Mouse Trail

LAS VEGAS, Nevada, Aug 6, 2006 (AFP) – High-tech passports touted as advances in national security can be spied on remotely and their identifying radio signals cloned, computers hackers were shown at a conference ending Sunday. Radio frequency identification technology, referred to as RFID, used in cash cards and passports, can be copied, blocked or imitated, said Melanie Rieback, a privacy researcher at Vrije University in the Netherlands.

Rieback demonstrated a device she and colleagues at Vrije built to hijack the RFID signals that manufacturers have touted as unreadable by anything other than proprietary scanners.

“I spend most of my time making the RFID industry’s life miserable,” the doctorate student told AFP. “I am not anti-RFID. It has the potential to make people’s lives easier, but it needs to be used responsibly.”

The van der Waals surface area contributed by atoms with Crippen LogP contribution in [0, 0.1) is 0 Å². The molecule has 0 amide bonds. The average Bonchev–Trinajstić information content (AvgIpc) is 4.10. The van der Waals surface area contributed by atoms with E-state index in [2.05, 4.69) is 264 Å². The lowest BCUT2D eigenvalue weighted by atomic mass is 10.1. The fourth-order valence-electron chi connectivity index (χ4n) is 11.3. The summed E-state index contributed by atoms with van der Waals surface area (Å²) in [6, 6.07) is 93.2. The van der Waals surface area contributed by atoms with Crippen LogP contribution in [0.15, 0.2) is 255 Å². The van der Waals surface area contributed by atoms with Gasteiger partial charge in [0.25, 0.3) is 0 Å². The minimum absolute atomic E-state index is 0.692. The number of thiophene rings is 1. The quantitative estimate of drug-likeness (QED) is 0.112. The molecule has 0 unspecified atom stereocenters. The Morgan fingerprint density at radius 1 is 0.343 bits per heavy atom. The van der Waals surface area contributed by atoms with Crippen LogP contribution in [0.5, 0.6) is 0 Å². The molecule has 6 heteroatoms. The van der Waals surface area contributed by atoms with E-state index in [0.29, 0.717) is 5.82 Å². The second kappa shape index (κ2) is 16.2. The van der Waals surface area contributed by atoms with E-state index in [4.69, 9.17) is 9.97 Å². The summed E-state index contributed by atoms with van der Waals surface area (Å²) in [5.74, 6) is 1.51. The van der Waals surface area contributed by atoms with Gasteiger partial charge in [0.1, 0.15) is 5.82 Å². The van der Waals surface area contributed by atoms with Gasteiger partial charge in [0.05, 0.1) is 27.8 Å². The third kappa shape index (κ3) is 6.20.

Rieback and university compatriots expected to have a reliable portable version of their device, RFID Guardian, finished in six months and “had no plans to immediately mass-produce these things.”

A cheer rose from the legion of hackers in the conference room when Rieback announced that the schematics and the computer codes for the device would be made public.

“The industry and governmen